The role of the nucleus in the cell functions of amoebae

Becker, E.R.

Biol Bull Marine Biol Lab 50(5): 382-392


Accession: 025927052

Download citation:  

Article/Abstract emailed within 1 workday
Payments are secure & encrypted
Powered by Stripe
Powered by PayPal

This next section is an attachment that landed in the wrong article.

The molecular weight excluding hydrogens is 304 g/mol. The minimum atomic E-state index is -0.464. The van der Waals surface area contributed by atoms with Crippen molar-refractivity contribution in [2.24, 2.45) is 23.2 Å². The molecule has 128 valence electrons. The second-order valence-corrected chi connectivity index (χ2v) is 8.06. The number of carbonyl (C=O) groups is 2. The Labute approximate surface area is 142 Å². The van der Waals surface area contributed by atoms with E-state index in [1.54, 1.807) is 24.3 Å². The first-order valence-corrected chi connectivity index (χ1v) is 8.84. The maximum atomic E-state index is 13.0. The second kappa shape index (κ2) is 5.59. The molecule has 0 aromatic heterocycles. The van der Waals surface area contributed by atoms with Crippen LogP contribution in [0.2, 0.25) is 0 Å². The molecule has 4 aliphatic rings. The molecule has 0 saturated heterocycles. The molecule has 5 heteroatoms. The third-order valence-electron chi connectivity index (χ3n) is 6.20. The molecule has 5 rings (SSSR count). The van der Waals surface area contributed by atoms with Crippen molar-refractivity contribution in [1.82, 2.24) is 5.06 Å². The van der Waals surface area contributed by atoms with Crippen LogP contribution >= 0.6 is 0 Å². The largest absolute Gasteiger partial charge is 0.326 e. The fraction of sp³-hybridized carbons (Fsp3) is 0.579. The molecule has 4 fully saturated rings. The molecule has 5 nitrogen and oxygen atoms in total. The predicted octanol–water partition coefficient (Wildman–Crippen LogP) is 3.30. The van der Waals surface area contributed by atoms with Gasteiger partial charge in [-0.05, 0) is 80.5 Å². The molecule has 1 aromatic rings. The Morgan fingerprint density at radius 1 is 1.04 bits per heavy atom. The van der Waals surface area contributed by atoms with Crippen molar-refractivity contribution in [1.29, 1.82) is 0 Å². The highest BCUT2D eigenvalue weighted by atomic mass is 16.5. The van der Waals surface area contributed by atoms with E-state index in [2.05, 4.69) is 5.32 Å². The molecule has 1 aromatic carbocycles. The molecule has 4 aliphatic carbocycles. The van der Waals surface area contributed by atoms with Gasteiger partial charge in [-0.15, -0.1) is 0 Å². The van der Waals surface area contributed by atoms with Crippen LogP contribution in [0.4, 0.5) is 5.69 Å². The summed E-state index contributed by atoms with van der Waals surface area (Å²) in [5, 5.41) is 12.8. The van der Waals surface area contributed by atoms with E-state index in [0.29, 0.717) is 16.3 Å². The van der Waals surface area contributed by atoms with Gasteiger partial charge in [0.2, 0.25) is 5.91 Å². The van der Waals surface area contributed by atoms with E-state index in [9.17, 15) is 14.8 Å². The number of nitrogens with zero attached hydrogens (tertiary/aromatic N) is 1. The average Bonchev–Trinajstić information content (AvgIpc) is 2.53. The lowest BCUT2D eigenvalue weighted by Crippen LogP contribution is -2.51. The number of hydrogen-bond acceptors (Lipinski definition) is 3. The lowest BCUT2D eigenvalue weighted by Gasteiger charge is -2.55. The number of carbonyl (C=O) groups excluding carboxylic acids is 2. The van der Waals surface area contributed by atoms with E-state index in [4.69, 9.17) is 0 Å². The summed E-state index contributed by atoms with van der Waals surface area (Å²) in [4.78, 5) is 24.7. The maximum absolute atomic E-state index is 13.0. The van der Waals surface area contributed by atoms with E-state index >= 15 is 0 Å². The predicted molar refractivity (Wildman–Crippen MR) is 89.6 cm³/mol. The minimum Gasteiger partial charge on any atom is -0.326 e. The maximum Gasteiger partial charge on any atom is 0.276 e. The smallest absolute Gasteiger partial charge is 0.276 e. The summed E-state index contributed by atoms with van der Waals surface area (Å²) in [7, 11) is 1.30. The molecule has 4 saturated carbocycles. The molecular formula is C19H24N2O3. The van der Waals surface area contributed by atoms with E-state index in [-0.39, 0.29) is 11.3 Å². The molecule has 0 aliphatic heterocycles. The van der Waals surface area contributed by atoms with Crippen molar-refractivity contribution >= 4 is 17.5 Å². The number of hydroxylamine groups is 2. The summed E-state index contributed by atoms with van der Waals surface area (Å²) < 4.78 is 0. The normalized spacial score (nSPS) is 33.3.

Amoeba dubia (proteus type) was used to determine the effect of the removal of the portion of protoplasm containing the nucleus. If the operation is carefully done, streaming continues for a few minutes in the enucleated fragment. Then it ceases, and the fragment becomes a wrinkled sphere, suggesting a reduction of osmotic pressure within the protoplasm. At this time the contractile vacuole disappears. After a few hours, streaming is resumed, the outline of the protoplasm is not so wrinkled, and the contractile vacuole reappears. Streaming of an enucleated fragment is usually of a modified limax type, although it may approximate the normal. Enucleated amoebae often attach themselves to the substratum quite as firmly as those with a nucleus. Normal amoebae react to violent mechanical agitation by assuming a stellate shape, which is maintained for some time. Enucleated amoebae react similarly at first but cannot sustain the protoplasmic projections, and soon become wrinkled spheres. A few hours after cutting, however, they lose the property of giving even the initial normal response, and react simply by withdrawing the pseudopods and contracting into a wrinkled sphere. Food organisms (Euglena sp?) found within the protoplasm of enucleated amoebae are digested. Such amoebae were never seen to ingest food by their own efforts. An Euglena was observed to force its way into an amoeba by a "battering ram" process. An occasional enucleated amoeba divided. One enucleated amoeba was observed in the act of division, which was accomplished by the appearance of 2 opposing streaming systems.